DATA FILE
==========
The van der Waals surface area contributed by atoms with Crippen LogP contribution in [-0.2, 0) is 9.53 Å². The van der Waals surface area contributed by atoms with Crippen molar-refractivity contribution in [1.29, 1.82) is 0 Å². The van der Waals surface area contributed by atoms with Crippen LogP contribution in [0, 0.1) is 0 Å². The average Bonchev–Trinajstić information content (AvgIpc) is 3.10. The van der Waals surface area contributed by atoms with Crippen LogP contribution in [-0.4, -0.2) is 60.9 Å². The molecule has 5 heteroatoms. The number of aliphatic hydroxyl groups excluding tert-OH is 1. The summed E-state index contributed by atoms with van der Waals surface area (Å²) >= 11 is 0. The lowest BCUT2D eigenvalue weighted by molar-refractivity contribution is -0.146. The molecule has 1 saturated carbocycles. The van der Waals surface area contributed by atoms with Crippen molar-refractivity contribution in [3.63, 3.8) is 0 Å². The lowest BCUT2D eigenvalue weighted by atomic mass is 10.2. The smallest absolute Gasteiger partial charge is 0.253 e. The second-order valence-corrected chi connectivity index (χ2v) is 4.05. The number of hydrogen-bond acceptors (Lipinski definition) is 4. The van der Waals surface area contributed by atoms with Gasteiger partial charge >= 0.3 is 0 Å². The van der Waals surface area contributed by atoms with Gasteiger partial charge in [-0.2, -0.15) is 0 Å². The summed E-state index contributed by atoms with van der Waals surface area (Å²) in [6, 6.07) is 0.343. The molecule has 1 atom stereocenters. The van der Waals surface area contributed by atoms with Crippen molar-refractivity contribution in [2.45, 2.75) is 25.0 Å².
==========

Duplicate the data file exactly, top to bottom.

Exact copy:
The van der Waals surface area contributed by atoms with Crippen LogP contribution in [-0.2, 0) is 9.53 Å². The van der Waals surface area contributed by atoms with Crippen molar-refractivity contribution in [1.29, 1.82) is 0 Å². The van der Waals surface area contributed by atoms with Crippen LogP contribution in [0, 0.1) is 0 Å². The average Bonchev–Trinajstić information content (AvgIpc) is 3.10. The van der Waals surface area contributed by atoms with Crippen LogP contribution in [-0.4, -0.2) is 60.9 Å². The molecule has 5 heteroatoms. The number of aliphatic hydroxyl groups excluding tert-OH is 1. The summed E-state index contributed by atoms with van der Waals surface area (Å²) >= 11 is 0. The lowest BCUT2D eigenvalue weighted by molar-refractivity contribution is -0.146. The molecule has 1 saturated carbocycles. The van der Waals surface area contributed by atoms with Crippen molar-refractivity contribution in [3.63, 3.8) is 0 Å². The lowest BCUT2D eigenvalue weighted by atomic mass is 10.2. The smallest absolute Gasteiger partial charge is 0.253 e. The second-order valence-corrected chi connectivity index (χ2v) is 4.05. The number of hydrogen-bond acceptors (Lipinski definition) is 4. The van der Waals surface area contributed by atoms with Gasteiger partial charge >= 0.3 is 0 Å². The van der Waals surface area contributed by atoms with Gasteiger partial charge in [-0.2, -0.15) is 0 Å². The summed E-state index contributed by atoms with van der Waals surface area (Å²) in [6, 6.07) is 0.343. The molecule has 1 atom stereocenters. The van der Waals surface area contributed by atoms with Crippen molar-refractivity contribution in [2.45, 2.75) is 25.0 Å².